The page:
A few days ago, Jesse Jackson called for President Obama to grant Hillary Clinton a pardon for crimes she may or may not have committed. It follows some deft sidestepping of the question by White House spokespeople about what the President might do. You get the impression that Obama doesn't really want to, but that he might have to if Donald Trump or his allies look like embarking on another hate campaign.
The safest and best thing all round would be for Mr Obama to go ahead and openly front up his decision.
All agree – even President-elect Trump agrees – that America has been through a difficult year, culminating in the most bitter presidential election in living memory. All agree, in Donald Trump's words, that the time has come to bind the nation's wounds. Well, we know one way to bind one of those wounds: a presidential pardon for Hillary Clinton.
The advantages of such a move for the American people are clear.
First, it would help finally close the chapter on that presidential election. The arguments about that are still going on, and especially about what the damage to Hillary Clinton's campaign was. She herself has said it stopped her momentum.
Now the retiring (but not shy) Democratic Party minority leader in the Senate, Harry Reid, says of FBI director James Comey: "He can be fat and happy in his office, having thrown the election to Donald Trump. If he feels good about that – that's nice. There is no question in my mind she would have won this election without any problem if Comey had not been the Republican operative that he is." The interventions of Comey were certainly controversial, and arguably unjust, even if in the end they were effectively retracted.
Following that, a pardon for Clinton would be the least the executive branch could proffer to her. It is a matter of natural justice. Without a pardon these allegations about emails and the Clinton Foundation will politicise the judicial process. Neither is in the national interest.
Second, a pardon by President Obama might do Trump a huge favour – by relieving the Republican of a clear campaign commitment to appoint a special prosecutor to go after her. Now that Trump has bigger things to worry about, it might suit him to have Hillary cleared away. He doesn't even need to criticise the President too harshly. America can move on, and Obama's broad shoulders can shoulder the blame. Ideally, a magnanimous President Trump would in due course drop the Hillary thing, but that would expose him too deeply to the charge of hypocrisy.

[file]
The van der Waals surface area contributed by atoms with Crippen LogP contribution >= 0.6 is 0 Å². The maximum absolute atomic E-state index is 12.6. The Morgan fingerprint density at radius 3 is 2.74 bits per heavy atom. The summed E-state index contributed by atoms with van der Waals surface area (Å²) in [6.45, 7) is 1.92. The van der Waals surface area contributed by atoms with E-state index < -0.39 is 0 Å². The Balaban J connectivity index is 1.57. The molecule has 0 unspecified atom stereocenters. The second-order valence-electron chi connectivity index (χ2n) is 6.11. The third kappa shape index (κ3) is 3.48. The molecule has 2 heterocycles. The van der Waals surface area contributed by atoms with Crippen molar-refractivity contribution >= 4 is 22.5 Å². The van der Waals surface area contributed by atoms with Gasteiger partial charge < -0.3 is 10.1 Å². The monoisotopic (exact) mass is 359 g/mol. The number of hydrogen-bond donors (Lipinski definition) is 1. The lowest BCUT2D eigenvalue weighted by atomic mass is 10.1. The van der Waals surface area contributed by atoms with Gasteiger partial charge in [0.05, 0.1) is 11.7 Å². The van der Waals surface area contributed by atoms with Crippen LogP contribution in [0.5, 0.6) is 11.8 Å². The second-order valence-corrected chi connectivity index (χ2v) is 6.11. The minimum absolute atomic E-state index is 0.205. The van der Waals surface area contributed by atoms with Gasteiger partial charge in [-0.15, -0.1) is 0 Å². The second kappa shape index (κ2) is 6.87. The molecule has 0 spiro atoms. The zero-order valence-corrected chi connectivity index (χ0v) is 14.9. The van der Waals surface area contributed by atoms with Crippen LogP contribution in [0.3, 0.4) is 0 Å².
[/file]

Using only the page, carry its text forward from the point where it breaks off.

Third, there are good and bad precedents for such a political pardon. Bill Clinton and George W Bush issued some rapid and controversial pardons for their associates, not least vice-president Cheney's aide Scooter Libby, who was actually convicted of his misdemeanours.
A more distant and, I suspect, nowadays widely accepted example, was the pardon granted by President Ford to his predecessor. The parallels with Nixon are far from precise, but Gerry Ford's words in a TV address in 1974 echo powerfully today: "During this long period of delay and potential litigation, ugly passions would again be aroused. And our people would again be polarised in their opinions. And the credibility of our free institutions of government would again be challenged at home and abroad...In the end the courts might well hold that Richard Nixon had been denied due process, and the verdict of history would be even more inconclusive...My conscience tells me clearly and certainly that I cannot prolong the bad dreams that continue to reopen a chapter that is closed."
America would do well to close the chapter of the 2016 election once and for all. Hillary Clinton, and the US, has suffered more than enough.
It could be that in the delicate Obama-Trump transition, including Trump’s generous words about Secretary Clinton's public service, there has been an effective but secret agreement to drop the Hillary thing. Who knows, and it would be justified; but an open pardon, fully justified would be a better method of closure. It would be the last brave, statesmanlike act of many from President Obama.
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